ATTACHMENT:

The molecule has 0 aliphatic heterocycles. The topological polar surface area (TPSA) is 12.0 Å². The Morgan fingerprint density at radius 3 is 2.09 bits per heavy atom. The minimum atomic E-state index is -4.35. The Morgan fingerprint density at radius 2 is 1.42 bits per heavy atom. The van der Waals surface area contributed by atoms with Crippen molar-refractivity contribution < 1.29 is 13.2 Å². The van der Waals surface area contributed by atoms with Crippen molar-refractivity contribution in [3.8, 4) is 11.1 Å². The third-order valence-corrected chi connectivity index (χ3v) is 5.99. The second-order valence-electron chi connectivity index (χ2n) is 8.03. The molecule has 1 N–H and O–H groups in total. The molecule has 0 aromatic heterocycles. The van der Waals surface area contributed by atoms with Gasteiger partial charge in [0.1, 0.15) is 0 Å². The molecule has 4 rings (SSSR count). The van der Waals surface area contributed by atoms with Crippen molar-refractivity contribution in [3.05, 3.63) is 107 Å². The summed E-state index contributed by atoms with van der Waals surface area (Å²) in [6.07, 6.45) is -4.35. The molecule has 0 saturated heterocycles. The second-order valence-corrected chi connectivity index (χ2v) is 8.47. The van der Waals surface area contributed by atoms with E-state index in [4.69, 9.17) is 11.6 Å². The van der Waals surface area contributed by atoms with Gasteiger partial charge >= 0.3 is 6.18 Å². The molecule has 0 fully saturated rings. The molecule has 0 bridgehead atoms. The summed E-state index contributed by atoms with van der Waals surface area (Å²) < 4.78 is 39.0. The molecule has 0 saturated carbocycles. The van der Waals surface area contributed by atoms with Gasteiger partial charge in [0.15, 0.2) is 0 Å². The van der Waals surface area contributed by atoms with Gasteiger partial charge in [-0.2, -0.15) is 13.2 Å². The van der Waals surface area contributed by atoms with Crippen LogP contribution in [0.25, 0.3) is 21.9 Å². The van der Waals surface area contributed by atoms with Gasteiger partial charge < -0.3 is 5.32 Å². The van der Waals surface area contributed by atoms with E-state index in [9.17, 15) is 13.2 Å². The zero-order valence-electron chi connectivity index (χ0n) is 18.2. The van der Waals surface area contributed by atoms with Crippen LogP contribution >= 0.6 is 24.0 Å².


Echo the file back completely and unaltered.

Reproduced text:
The molecule has 0 aliphatic heterocycles. The topological polar surface area (TPSA) is 12.0 Å². The Morgan fingerprint density at radius 3 is 2.09 bits per heavy atom. The minimum atomic E-state index is -4.35. The Morgan fingerprint density at radius 2 is 1.42 bits per heavy atom. The van der Waals surface area contributed by atoms with Crippen molar-refractivity contribution < 1.29 is 13.2 Å². The van der Waals surface area contributed by atoms with Crippen molar-refractivity contribution in [3.8, 4) is 11.1 Å². The third-order valence-corrected chi connectivity index (χ3v) is 5.99. The second-order valence-electron chi connectivity index (χ2n) is 8.03. The molecule has 1 N–H and O–H groups in total. The molecule has 0 aromatic heterocycles. The van der Waals surface area contributed by atoms with Gasteiger partial charge in [0.1, 0.15) is 0 Å². The molecule has 4 rings (SSSR count). The van der Waals surface area contributed by atoms with Crippen molar-refractivity contribution in [3.05, 3.63) is 107 Å². The summed E-state index contributed by atoms with van der Waals surface area (Å²) in [6.07, 6.45) is -4.35. The molecule has 0 saturated heterocycles. The second-order valence-corrected chi connectivity index (χ2v) is 8.47. The van der Waals surface area contributed by atoms with E-state index in [4.69, 9.17) is 11.6 Å². The van der Waals surface area contributed by atoms with Gasteiger partial charge >= 0.3 is 6.18 Å². The molecule has 0 fully saturated rings. The molecule has 0 bridgehead atoms. The summed E-state index contributed by atoms with van der Waals surface area (Å²) < 4.78 is 39.0. The molecule has 0 saturated carbocycles. The van der Waals surface area contributed by atoms with Gasteiger partial charge in [0.15, 0.2) is 0 Å². The van der Waals surface area contributed by atoms with Gasteiger partial charge in [-0.2, -0.15) is 13.2 Å². The van der Waals surface area contributed by atoms with Crippen LogP contribution in [0.25, 0.3) is 21.9 Å². The van der Waals surface area contributed by atoms with Gasteiger partial charge < -0.3 is 5.32 Å². The van der Waals surface area contributed by atoms with E-state index in [9.17, 15) is 13.2 Å². The zero-order valence-electron chi connectivity index (χ0n) is 18.2. The van der Waals surface area contributed by atoms with Crippen LogP contribution >= 0.6 is 24.0 Å².